All this talk about new electronics this week at CES has me pretty frustrated at the lack of ideas that are in line with the actual needs of consumers. Not many electronics companies are really designing to aid people’s daily lives. Rather, more of them are trying to create a bloated, needless marketplace for technology we don’t need and sometimes even takes us back a few steps.
In my opinion, there’s two problems here:
1) There’s not enough behavioral studies, ethnographic research or just basic observation going on to decipher the needs of users on a day-to-day basis.
2) Consumers, lined with bloated credit over the years, have bought into the idea that every facet of their life can be improved by purchasing some new device or service that promises something faster, smaller, larger and/or more lifelike for cheaper.
The solution to the first problem is simple. Companies need to identify true innovators in the industry, find out what they’re thinking and, more importantly, why they’re thinking that way. For example, when Steve Jobs said that Blu-Ray doesn’t make sense for MacBooks he’s saying more than one thing. First, and most obvious, Blu-Ray competes with HD movies from the iTunes store and that doesn’t make sense for Apple’s bottom-line. More importantly though, the demand for Blu-Ray is overblown. I, like a lot of friends, have the perfect setup for watching Blu-Ray media but aren’t collecting or renting a lot of HD movies on Blu-Ray. Why? Well, why do that when digital movies and rentals are available (legally and illegally) right from my couch? People are downloading way more movies than buying Blu-Ray discs, despite the trade-off in quality because it’s easier. Jobs knows that placating the majority* means supplying for the true demand (convenience for now, picture quality when it’s convenient) and, in turn, making the most out of his business. This is what’s at the core of user experience design; Among other myths, it’s not just about the user, but also creating a legitimate market ecosystem based on real needs and behaviors.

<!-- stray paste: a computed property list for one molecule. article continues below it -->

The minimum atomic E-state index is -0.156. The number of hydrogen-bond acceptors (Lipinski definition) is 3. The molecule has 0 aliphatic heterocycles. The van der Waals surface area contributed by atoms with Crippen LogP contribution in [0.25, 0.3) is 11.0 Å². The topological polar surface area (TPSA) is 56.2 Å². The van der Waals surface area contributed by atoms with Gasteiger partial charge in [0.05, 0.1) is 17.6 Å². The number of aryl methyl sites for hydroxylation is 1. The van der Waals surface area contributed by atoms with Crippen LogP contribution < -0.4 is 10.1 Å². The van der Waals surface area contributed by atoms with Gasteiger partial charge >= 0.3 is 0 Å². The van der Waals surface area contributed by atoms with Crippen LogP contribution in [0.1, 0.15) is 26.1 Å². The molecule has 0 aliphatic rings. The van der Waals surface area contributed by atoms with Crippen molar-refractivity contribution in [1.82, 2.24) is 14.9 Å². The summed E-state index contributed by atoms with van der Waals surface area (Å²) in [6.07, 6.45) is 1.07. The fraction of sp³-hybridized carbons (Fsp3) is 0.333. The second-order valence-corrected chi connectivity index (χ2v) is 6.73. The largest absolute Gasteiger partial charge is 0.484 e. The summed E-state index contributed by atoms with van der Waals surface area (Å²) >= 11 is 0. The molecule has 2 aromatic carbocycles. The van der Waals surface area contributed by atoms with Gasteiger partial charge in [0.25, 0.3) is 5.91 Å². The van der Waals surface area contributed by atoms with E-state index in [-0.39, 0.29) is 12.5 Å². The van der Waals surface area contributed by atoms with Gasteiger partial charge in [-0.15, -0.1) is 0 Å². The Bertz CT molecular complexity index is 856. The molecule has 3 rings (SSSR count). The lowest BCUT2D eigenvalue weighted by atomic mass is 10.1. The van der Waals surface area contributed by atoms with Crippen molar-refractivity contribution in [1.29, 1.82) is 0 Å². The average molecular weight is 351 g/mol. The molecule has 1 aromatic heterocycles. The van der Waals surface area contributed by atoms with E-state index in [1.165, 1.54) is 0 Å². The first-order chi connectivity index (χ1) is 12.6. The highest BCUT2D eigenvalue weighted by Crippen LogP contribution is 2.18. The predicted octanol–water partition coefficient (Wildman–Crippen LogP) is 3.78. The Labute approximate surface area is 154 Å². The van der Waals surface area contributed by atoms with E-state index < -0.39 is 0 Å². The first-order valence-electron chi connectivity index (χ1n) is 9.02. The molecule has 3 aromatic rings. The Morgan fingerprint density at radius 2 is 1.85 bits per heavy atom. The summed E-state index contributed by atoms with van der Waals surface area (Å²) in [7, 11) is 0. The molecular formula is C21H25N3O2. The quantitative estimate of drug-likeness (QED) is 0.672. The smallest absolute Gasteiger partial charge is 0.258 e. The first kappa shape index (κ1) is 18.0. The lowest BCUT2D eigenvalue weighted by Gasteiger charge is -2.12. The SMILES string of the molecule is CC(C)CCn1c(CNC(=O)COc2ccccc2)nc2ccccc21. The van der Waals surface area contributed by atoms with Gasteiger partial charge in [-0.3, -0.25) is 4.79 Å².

As for us, the consumer, we need to really look at what a new service or product is offering and think, “Am I really going to use this?” Aside from the Palm Pre and networked-TVs, nothing in Gizmodo’s Top 10 of CES Day 1 will actually make my life better. By curbing our consumption (easier done in the current economic climate) we can use the ultimate message, dollars, to tell companies what not to waste their time and effort on.
So what technology out there would I like to see that actually helps? At the the top of the list I’d love to see advances in cloud computing so, like Gmail, my preferences, data and software can be ubiquitously available whether I’m at work, on the go, or at home.
Also, it would be nice to see offices ditch horrible, single-packet coffee machines in lieu of a nice, big, French-Press coffee pot.